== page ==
Tumblr Icon RSS Icon

A Congressman Questioned A Woman Living In Poverty And Revealed A Lot About Himself

Posted on

"A Congressman Questioned A Woman Living In Poverty And Revealed A Lot About Himself"

Share:

google plus icon
Tianna Gaines-Turner testifying before the House Budget Committee

Tianna Gaines-Turner testifying before the House Budget Committee

CREDIT: C-SPAN

On Thursday, Rep. Paul Ryan (R-WI) held his fifth hearing on the War on Poverty, and for the first time he allowed a person actually living in poverty to testify. Tianna Gaines-Turner shared her personal experiences struggling to make ends meet and provide food for her three children who suffer from medical conditions along with her husband. She works as a seasonal employee with children for $10.88 an hour, while her husband works at a grocery store for $8.50.

But when Rep. Todd Rokita (R-IN) got the chance to ask questions of Gaines-Turner and the two other witnesses, he directed much of his attention toward calling into question whether she is dependent on government programs, whether she has tried to find more work, and if she is partisan. He gave a “theoretical example” in which the government would increase spending on government programs like food stamps and welfare by 500 percent and asked, “They [people on the programs] would be out of poverty and that would be a good thing?” to which Gaines-Turner responded, “Yes, the programs work, yes it would be good to move them out of poverty.”

He followed up saying, “But the cycle of dependency would certainly still be there which you also don’t like… The cycle of dependency, you wouldn’t be independent.”

“I’m independent now on the program,” Gaines-Turner told him. “You’re independent on this?” Rokita asked.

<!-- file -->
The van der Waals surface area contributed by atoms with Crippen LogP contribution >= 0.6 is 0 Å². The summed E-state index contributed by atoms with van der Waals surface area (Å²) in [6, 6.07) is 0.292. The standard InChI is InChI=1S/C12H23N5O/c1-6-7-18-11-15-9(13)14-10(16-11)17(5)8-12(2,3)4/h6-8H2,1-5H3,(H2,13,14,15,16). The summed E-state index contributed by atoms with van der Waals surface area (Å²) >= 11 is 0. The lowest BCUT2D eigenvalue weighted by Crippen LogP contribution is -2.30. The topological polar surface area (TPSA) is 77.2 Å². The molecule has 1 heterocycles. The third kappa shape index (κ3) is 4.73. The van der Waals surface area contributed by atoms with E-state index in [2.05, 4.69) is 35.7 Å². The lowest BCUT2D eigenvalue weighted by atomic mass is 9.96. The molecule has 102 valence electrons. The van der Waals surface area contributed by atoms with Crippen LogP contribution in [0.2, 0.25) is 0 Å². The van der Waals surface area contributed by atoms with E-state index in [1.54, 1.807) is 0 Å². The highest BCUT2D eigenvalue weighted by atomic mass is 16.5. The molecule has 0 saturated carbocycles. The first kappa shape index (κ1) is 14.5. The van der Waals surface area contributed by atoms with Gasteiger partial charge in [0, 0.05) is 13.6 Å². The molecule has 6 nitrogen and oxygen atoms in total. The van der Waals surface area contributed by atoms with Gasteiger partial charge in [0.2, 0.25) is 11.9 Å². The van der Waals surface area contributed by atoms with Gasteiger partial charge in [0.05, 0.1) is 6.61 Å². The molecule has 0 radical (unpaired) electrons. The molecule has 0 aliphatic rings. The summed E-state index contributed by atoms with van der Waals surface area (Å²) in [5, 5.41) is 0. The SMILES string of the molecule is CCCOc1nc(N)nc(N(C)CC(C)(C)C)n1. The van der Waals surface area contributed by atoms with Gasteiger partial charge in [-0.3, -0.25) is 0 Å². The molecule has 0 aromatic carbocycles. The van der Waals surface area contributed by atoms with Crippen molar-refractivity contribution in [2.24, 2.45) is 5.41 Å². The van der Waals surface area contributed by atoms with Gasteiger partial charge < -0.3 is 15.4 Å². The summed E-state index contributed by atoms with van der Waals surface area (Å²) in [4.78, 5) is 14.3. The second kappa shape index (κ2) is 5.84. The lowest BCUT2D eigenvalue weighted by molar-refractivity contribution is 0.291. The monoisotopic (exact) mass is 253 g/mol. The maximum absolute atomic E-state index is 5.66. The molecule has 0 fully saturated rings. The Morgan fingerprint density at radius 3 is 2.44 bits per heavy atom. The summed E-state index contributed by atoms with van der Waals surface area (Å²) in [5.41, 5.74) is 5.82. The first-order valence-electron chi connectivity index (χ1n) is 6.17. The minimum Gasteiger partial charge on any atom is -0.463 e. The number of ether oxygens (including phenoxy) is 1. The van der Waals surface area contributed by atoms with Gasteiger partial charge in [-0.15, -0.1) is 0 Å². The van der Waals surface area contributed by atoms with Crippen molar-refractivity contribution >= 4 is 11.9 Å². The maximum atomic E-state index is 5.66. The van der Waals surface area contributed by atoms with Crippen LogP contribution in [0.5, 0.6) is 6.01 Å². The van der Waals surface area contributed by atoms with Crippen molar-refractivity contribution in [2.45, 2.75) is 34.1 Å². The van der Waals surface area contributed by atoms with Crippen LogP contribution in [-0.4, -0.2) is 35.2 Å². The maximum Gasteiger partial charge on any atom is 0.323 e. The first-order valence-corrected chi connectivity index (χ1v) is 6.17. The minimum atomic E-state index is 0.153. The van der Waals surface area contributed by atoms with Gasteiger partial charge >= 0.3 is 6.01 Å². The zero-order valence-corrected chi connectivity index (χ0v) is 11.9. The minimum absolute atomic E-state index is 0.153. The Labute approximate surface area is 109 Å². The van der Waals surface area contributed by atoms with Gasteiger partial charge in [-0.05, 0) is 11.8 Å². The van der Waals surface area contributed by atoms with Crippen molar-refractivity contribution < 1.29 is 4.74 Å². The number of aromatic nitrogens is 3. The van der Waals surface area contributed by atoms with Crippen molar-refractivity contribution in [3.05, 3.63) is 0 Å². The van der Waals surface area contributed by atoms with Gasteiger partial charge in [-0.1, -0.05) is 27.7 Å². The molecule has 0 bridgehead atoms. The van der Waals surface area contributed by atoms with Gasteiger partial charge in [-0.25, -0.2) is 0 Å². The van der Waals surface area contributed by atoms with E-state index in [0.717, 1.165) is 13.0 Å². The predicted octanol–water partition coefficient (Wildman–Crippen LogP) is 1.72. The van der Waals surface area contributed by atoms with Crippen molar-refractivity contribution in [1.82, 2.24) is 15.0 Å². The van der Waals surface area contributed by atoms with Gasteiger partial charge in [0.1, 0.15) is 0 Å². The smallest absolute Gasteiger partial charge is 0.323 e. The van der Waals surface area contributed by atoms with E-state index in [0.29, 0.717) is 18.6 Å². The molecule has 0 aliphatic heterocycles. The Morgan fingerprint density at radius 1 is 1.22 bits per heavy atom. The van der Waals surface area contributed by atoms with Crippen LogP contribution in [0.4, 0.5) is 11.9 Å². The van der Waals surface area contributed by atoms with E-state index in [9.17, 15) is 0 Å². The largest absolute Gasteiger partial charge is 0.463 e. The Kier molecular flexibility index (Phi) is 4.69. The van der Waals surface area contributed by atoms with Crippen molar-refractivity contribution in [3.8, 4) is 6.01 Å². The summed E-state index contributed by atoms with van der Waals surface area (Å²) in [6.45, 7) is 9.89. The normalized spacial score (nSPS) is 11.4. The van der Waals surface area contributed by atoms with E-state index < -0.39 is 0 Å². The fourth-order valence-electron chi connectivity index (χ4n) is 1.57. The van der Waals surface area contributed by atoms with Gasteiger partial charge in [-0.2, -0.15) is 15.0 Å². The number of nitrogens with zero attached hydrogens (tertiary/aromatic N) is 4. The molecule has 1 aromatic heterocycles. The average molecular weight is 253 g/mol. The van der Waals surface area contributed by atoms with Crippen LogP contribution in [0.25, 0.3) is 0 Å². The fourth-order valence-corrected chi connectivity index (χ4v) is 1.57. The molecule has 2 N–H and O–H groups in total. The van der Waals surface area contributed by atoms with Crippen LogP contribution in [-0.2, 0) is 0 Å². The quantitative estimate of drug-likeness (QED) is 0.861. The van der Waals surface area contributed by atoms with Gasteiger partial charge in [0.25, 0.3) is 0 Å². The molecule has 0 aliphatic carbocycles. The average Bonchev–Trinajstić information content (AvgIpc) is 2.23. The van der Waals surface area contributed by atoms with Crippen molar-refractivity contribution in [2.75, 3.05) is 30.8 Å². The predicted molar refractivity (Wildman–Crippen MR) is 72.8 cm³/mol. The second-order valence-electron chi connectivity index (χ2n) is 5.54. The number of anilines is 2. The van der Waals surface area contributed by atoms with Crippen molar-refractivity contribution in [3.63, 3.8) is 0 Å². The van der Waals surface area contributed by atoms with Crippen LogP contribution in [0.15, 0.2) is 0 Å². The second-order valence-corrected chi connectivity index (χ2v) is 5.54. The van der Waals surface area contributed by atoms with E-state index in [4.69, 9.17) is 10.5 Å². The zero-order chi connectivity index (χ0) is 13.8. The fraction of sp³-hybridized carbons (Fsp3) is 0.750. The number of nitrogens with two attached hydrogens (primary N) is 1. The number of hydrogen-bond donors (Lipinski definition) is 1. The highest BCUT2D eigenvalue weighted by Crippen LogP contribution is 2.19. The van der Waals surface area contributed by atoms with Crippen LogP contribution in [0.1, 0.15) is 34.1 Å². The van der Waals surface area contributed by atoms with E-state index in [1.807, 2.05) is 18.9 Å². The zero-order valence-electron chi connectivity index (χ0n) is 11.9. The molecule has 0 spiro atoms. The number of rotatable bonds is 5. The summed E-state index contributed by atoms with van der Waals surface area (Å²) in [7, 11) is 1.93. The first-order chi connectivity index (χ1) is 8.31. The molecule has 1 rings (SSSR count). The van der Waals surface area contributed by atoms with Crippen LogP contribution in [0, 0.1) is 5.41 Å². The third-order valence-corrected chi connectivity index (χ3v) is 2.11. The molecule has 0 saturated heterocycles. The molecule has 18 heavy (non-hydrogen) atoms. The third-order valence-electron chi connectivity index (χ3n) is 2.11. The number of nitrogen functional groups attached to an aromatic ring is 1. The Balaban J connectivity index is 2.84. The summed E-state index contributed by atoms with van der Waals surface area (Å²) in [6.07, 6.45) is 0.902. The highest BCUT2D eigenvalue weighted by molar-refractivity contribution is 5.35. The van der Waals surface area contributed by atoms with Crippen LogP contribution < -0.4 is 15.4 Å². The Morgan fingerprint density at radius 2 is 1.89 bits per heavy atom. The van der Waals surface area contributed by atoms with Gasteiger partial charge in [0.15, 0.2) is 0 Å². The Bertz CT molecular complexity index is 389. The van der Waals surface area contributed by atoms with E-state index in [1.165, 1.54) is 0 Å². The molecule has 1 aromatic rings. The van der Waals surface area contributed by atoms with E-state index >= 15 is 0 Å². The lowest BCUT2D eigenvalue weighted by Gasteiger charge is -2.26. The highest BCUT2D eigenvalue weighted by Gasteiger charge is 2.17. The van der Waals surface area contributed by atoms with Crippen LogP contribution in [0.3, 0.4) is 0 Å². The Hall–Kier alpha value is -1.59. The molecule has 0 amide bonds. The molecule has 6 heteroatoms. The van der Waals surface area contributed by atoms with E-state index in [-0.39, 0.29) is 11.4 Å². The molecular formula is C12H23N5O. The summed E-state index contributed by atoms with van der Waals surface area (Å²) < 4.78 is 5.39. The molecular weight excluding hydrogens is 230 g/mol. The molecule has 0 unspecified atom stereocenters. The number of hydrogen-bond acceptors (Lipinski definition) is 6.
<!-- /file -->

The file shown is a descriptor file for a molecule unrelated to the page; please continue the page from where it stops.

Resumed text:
“Yes, I consider myself to be very independent. I work just as hard as anybody in this room,” Gaines-Turner replied. “I’m very independent.”

“You’re independent, but you’re here testifying that you have to have these programs, you need these programs,” Rokita responded.

Watch:

Later in his questioning, Rokita interrupted Gaines-Turner to ask her about her job. When she said that she works for six months of the year at a recreational center for children, Rokita asked, “And is that by choice so you can spend more time with your kids the other six months or have you tried to get other employment or not?” But Gainer-Turner has tried to find work. And had no success. “I’ve tried to find a lot of employment but due to health issues and things like that I haven’t been able to find adequate jobs,” she responded. As she previously told ThinkProgress, “No one wakes up in the morning and says I think I want to be in poverty today.”

He also questioned her on whether she is “partisan” because she serves as a ward leader in Philadelphia, helping people to vote, and is a Democrat.

Rokita’s questioning seemed to imply that Gaines-Turner could make more money and escape her “dependence” if she worked harder. But for many of those living in poverty, that’s just not the case. The majority of adult, able-bodied, non-elderly poor people work. But in this economy, finding extra work, or any work at all, can be nearly impossible. In May, the most recent month for which there is data, there were more than two times as many job seekers as job openings. And unemployment rates are even higher for those with less education, who also tend to have lower incomes.

Gaines-Turner is also right that the programs that her family and millions of others turn to work. Safety net programs such as food stamps, welfare, housing assistance, Social Security, and others keep millions out of poverty each year. And it’s hard to claim that the impoverished are dependent on government programs when those who receive benefits are far more frugal than those who don’t, spending more of their budgets on the necessities and less on things like eating out or entertainment.

« »

By clicking and submitting a comment I acknowledge the ThinkProgress Privacy Policy and agree to the ThinkProgress Terms of Use. I understand that my comments are also being governed by Facebook, Yahoo, AOL, or Hotmail’s Terms of Use and Privacy Policies as applicable, which can be found here.